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Isaac T. Mertz, Nick E. Christians, and Adam W. Thoms

estimate of organic matter and organic carbon in non-calcareous soils J. Soil Sci. 15 1 833 837 Beard, J.B. 2002 Turf management for golf courses. Ann Arbor Press, Chelsea, MI Blomstrand, E. Eliasson, J. Karlsson, H.R. Köhnke, R. 2006 Branched-chain amino

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Don C. Elfving and Dwayne B. Visser

A new bioregulator, cyclanilide (CYC, Bayer Environmental Science, Montvale, N.J.), was tested for growth-related effects on apple trees over three years. Although treatment with CYC produced small reductions in shoot length, its principal effect was to stimulate the formation of lateral shoots on current-season's shoot growth and from spurs on older wood. CYC treatment of `Scarletspur Delicious' apple trees in the nursery more than doubled the formation of well-developed feathers with wide crotch angles (≈60°) and with no effect on final tree height. CYC appeared to flatten the apples and reduce fruit size in one trial. CYC appears promising for lateral branch induction in apple, especially in the nursery. Chemical names used: 1-(2,4-dichlorophenylaminocarbonyl)-cyclopropane carboxylic acid (Cyclanilide); calcium 3-oxido-4-propionyl-5-oxo-4-propionylcyclohex-3-enecarboxylate (prohexadione-Ca, Apogee); N-(phenylmethyl)-1H-purine-6-amine + gibberellins A4A7 (Promalin); polyoxyethylenepolypropoxypropanol, dihydroxypropane, 2-butoxyethanol (Regulaid).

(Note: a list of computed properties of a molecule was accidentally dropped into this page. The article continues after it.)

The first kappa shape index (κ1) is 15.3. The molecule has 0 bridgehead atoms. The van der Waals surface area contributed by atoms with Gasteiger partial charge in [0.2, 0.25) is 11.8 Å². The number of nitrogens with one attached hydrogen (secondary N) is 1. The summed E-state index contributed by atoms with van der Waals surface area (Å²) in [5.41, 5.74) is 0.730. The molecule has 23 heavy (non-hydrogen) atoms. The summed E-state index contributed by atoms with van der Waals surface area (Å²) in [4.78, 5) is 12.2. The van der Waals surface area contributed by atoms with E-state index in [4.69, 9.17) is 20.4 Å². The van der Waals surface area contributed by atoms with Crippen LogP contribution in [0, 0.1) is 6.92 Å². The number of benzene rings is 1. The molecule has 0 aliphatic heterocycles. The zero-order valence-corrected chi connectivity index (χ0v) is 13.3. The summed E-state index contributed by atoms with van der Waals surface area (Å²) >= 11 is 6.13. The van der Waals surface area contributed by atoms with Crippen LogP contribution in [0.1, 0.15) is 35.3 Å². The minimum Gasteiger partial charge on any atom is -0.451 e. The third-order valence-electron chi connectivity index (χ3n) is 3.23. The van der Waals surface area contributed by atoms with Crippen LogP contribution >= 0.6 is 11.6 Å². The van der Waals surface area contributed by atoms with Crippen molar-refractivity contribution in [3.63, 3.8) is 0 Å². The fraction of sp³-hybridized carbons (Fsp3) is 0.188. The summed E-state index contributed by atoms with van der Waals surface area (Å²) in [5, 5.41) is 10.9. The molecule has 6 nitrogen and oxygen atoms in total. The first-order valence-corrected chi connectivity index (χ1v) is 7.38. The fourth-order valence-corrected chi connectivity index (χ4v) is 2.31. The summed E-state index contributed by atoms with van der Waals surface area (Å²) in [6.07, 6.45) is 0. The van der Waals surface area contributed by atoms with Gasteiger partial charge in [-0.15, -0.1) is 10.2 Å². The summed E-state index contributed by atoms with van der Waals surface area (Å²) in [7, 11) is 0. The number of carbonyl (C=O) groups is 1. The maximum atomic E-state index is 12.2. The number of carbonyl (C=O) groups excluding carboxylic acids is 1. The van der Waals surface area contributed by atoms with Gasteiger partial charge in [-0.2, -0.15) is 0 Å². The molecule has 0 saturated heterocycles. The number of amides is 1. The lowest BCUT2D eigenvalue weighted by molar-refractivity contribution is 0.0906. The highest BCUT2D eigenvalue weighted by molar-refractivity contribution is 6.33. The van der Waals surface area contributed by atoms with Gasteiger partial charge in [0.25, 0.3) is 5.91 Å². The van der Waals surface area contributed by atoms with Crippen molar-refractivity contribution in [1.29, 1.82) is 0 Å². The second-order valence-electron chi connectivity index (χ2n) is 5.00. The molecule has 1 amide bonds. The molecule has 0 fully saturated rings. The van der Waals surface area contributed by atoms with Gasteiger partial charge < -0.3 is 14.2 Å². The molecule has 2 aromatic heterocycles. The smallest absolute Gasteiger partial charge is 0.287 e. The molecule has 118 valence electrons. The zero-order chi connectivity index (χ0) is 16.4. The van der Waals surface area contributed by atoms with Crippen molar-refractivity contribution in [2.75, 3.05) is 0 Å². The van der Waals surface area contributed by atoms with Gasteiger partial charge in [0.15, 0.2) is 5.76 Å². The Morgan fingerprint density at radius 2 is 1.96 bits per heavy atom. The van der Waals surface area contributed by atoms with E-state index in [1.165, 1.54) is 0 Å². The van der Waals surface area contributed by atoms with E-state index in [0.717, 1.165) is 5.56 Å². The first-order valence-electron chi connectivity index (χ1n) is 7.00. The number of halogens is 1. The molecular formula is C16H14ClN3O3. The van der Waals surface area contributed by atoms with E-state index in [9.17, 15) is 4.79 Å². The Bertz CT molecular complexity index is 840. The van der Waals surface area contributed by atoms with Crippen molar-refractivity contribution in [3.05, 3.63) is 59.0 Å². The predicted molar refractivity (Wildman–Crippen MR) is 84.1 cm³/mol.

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Steven A. Weinbaum and T.T. Muraoka

An average of >20% seedless (blank) fruit are produced annually in Pistacia vera cv. Kerman. The degree of blank production was reportedly not related to individual tree yields and, therefore, was not thought to be resource limited (Crane, J.C., 1973. HortSci. 8:388-390). In two crop years, we studied the variability in percentage blanking among individual shoots characterized by widely varying leaf area to fruit (L/F) ratios. L/F ratios were related inversely to the percentage of blank fruit produced. Thus, individual branches behaved somewhat autonomously with respect to blanking. Our data are consistent with the view that embryo development was resource-limited. Although `Kerman' exhibits the potentiality for parthenocarpic fruit set, the hissed distribution of seedless fruit within the tree presumably indicates that blanking is an example of stenospermocarpy. Blanking does not result primarily from inadequate pollination under typical field conditions.

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Nobuko Sugimoto, A. Daniel Jones, and Randolph Beaudry

2-methylbutyl acetate, which confer typical apple aroma characteristics ( Paillard, 1990 ). The esters are largely composed of either straight- or branched-chain alkyl (alcohol-derived) and alkanoate (acid-derived) groups. The ester product is formed